Over opposition from commercial fisherman, state passes limits to Cook Inlet fisheries

A sunrise over the water
Cook Inlet by Paxson Woelber, Wikimedia creative commons license

ANCHORAGE, Alaska (AP) — An Alaska state proposal to limit commercial salmon fishing in Alaska’s Cook Inlet has been approved despite opposition by many anglers.

The proposal was approved Monday by the North Pacific Fishery Management Council, which oversees fishing in most federal waters off Alaska, The Anchorage Daily News reported Tuesday.

Opposition came from commercial fishermen and community and state leaders who said the move threatens seafood processors on the Kenai Peninsula and hundreds of fishing operations.

Gov. Mike Dunleavy’s administration in October presented the proposal to close federal waters starting 3 miles offshore to the council in October.

Numerous people commenting about the options opposed the state’s proposal, which would close an area where the Cook Inlet driftnet fleet typically lands about half its salmon catch.

Many opponents said the proposal could have devastating consequences — forcing seafood processors and possibly hundreds of commercial fishing operations out of business, with the economic fallout spreading to other industries.

The state has managed salmon fishing in the waters west of Homer and Ninilchik off the southern Kenai Peninsula for decades.

Two Cook Inlet groups representing commercial fishing operations filed a lawsuit in 2013 challenging the state’s management.

A federal appeals court sided with the groups in 2016 and ordered the council to include the inlet’s federal waters in its fishery management plan.

The fishery management council previously received 225 comments, most favoring an option to allow state management with federal oversight and review. There did not appear to be support for the alternative of complete federal management.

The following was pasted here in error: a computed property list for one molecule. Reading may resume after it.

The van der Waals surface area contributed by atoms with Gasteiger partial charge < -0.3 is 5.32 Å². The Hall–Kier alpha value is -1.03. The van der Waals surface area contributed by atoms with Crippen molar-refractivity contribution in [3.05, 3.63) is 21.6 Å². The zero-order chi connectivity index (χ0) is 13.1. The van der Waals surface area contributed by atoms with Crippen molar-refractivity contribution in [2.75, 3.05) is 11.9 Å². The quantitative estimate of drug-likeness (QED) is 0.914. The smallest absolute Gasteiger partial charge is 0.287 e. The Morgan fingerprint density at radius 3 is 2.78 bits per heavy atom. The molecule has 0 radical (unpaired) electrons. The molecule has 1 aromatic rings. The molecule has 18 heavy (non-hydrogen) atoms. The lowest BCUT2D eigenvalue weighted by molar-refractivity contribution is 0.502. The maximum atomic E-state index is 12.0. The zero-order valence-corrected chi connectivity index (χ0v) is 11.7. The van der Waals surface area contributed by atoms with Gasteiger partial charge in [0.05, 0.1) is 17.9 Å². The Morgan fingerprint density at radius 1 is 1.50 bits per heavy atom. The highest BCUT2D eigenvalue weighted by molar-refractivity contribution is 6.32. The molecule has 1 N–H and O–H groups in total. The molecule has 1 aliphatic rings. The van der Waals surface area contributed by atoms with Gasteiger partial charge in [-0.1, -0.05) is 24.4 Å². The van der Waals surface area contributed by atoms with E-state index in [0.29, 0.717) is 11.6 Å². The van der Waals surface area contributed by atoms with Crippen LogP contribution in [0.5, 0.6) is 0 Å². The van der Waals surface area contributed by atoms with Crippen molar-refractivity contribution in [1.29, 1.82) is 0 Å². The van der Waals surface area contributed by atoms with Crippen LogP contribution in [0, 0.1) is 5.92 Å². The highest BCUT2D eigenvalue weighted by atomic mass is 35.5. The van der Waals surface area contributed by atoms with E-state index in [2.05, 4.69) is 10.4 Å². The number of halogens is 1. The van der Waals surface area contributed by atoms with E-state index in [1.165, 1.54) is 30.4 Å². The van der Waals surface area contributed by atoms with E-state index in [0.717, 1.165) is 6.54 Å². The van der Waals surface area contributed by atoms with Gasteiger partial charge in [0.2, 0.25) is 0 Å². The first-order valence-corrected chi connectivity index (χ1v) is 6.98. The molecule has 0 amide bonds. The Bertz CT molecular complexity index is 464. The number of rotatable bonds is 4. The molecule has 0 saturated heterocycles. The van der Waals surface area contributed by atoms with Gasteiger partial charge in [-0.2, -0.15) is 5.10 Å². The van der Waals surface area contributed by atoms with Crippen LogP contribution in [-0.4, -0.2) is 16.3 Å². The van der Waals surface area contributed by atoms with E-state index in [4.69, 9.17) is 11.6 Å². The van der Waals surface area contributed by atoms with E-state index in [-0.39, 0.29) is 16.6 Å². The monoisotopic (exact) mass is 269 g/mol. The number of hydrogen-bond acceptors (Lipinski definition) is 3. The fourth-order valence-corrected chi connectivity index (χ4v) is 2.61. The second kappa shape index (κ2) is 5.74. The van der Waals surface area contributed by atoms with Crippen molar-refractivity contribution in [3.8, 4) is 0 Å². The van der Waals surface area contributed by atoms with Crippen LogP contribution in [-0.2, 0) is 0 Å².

“It is pretty sad when the state is pushing something that would be the last nail in the coffin for commercial fishing in Cook Inlet,” said David Martin, president of the United Cook Inlet Drift Association, which filed the 2013 lawsuit with the Cook Inlet Fishermen’s Fund.

The Kenai River Sportfishing Association provided the lone vote of support for the state’s proposal to close the federal waters.

Closing commercial fishing in federal waters could allow more fish to return to Cook Inlet rivers, which support sport fishing.

The association was founded by Bob Penney, a sport fishing advocate and real estate developer who contributed more than $350,000 to support the 2018 election of Dunleavy, a Republican.

Executive Director Ben Mohr said the association had nothing to do with the state’s proposal and Penney likely did not, either.

Penney did not return several requests for comment, and Mohr said Penney is no longer on the group’s board after the recent end of his term.

Dunleavy’s office did not respond when asked whether Penney factored in the state proposal.

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